The recruiting Class of 2005 included blue-chippers such as Toney Baker, Curtis Crouch, J.C. Neal and Kyle Newell, but did not contain the depth and athleticism of previous classes, marking two straight years that the recruiting haul had declined in quality.

    When NC State won just two of its first six games in 2005, Amato realized that a change was needed at signal-caller. He removed redshirt senior Davis for redshirt sophomore Stone, and despite a similar lack of passing production, the Pack responded by winning four of its last five games to earn a bid to the Meineke Car Care Bowl in Charlotte, N.C. The Wolfpack's rock-solid defense lifted the squad to a shutout win over South Florida and a 7-5 mark for the campaign. The good vibes from the fantastic finish were short-lived, however, with Williams, McCargo, Tulloch and Morris all deciding to leave NC State early for the NFL Draft. Though the season motto had been "Trust," onlookers began to question whether these departing players trusted whether Amato still had the program on the right track.

    The Wolfpack's Class of 2006 was stacked mostly with lightly regarded athletes, many of whom were considered projects or ‘tweeners, players without an obvious position who would be fitted into the right spot in time. For the first time, questions about Amato's future had a tangible impact on off-the-field recruiting efforts.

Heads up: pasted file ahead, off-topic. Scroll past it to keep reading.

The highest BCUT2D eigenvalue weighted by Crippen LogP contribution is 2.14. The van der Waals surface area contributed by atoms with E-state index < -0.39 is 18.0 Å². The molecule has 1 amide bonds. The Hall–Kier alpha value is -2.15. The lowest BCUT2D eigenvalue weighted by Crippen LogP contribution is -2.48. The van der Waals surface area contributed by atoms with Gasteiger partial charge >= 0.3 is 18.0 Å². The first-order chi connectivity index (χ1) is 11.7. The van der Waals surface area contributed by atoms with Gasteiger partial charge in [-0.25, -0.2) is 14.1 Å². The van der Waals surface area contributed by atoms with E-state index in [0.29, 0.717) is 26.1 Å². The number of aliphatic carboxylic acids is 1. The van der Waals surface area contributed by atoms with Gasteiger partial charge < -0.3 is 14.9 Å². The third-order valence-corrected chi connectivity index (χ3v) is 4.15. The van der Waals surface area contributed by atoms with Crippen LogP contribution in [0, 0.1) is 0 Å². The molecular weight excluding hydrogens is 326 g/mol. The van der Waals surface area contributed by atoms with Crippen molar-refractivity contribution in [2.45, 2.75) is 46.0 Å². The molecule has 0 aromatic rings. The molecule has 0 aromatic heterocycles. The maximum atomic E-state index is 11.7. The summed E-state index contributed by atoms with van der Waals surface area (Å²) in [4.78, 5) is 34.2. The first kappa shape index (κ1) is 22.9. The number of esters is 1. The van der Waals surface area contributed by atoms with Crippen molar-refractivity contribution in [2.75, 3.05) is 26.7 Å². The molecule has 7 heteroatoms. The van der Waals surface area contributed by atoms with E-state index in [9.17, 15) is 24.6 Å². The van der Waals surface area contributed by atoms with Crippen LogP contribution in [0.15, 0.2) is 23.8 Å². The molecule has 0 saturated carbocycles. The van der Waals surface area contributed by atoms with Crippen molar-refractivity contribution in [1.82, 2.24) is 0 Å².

"I didn't come here to use this job as a stepping stone like many others have or could. I wanted to surround myself with people who would help me stretch my vision and not choke my dreams."

    Instead of answers to the queries about the head coach, the beginning of the 2006 season brought only more questions. State lost two of its first three games, with a controversial loss to Akron at home and a blowout road loss to Southern Mississippi. Amato benched Stone for hometown product and legacy recruit Daniel Evans, and he helped the Pack pull out dramatic wins over Boston College and Florida State, giving the Wolfpack back-to-back conference victories over ranked opponents and a leg up on the fight for the ACC championship. Improbably, though, NC State lost its final seven games of the year, with each and every week seeming to bring a narrow loss in which NC State had every opportunity to win.